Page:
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303 Gallery is proud to present our eleventh exhibition of new paintings by Sue Williams.
Entering her fifth decade of incendiary, uncompromising social critique through painting, Sue Williams is one of America's most quietly and consistently pertinent artists. From her early works as feminist provocatrice, to her middle period as tongue-in-cheek expressionist and her more recent paintings that symphonize critiques of American power structures with formal and chromatic experimentation, Williams has attuned herself to the insidious and unavoidable truths that stick in the craw of our supposedly benevolent universe.
In 2020, the brutal reality of living in the waning days of American Empire has allowed Williams to consider how we might have arrived at this point. Her new paintings are suffused with images of colonial times: disembodied Pilgrim clogs, Tudor cabins, horses outfitted with blinders, the literal nuts & bolts that prefigured the industrial revolution, Betsy Ross as a dinosaur. The suggestion that America is founded on violence and manipulation, that the post-truth, post-Trump, post-COVID world is not an anomaly but a continuation of a status quo built over the past 400 years, doesn't seem far-fetched. A painting titled "Land Of Profit and Coincidence" would resonate equally in 1620 or 2020.
There is a wry and impertinent classicism in Williams' compositions - at first glance, they suggest the kind of maps early land surveyors might use. They also may intimate the strewn wreckage of a natural disaster, here the relentless and sadistic subversion of democracy, the American dream, and E Pluribus Unum. Couched in the archetypal imagery of our noble forefathers, of amber waves of grain and purple mountain majesties, American idyll itself becomes Machiavellian. Williams herself sums it up with two quotes: "The American people are the most brainwashed in the world" (Adam Curtis), and a hopeful note courtesy of Woody Guthrie: "You fascists never gonna win."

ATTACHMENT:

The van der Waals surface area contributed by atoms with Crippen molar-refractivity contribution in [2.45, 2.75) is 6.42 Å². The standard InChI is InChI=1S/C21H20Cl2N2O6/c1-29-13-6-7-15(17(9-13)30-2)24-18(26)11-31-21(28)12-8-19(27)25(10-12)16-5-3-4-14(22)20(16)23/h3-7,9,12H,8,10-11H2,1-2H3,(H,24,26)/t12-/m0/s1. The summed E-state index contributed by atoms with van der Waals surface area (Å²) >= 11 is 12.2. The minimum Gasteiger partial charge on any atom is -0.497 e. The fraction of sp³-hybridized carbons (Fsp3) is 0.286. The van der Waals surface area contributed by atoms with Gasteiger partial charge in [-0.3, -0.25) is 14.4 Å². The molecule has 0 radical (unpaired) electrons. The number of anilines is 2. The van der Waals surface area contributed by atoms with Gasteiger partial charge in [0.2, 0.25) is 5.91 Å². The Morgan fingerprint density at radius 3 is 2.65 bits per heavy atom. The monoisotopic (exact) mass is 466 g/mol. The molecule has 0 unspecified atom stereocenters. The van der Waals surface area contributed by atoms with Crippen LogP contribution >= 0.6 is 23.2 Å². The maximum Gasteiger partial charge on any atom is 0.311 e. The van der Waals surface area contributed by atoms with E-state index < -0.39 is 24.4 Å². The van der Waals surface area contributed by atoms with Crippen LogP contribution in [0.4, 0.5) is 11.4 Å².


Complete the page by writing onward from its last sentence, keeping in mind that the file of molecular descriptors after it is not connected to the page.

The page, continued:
Sue Williams was born 1954 in Chicago Heights, Illinois, and lives and works in Brooklyn, New York. Her work is represented in major museums and private collections worldwide, including the Museum of Modern Art, New York; Whitney Museum of American Art, New York; Hirschhorn Museum and Sculpture Garden, Washington D.C.; the Art Institute of Chicago; Sammlung Goetz, Munich. In the fall of 2015, her retrospective monograph was published by JRP|Ringier. Solo shows in public museums include Vienna Secession; IVAM Valencia, Spain; Geneva Center for Contemporary Art, and Staatliche Kunsthalle Baden-Baden, Germany. She participated in 3 consecutive Whitney Biennials, and has been included in the recent group shows Comic Abstraction, Museum of Modern Art New York (2007); Rebelle, Museum voor Moderne Kunst Arnhem (2009); Keeping it Real, Whitechapel Gallery, London (2010); Figuring Color, The Institute of Contemporary Art, Boston (2012); Take it or leave it, Hammer Museum, Los Angeles (2014); America is Hard to See, Whitney Museum of American Art New York (2015); Painting 2.0, Museum Brandhorst, Munich (2015-16); and Everything Is Connected, Metropolitan Museum of Art, New York (2018).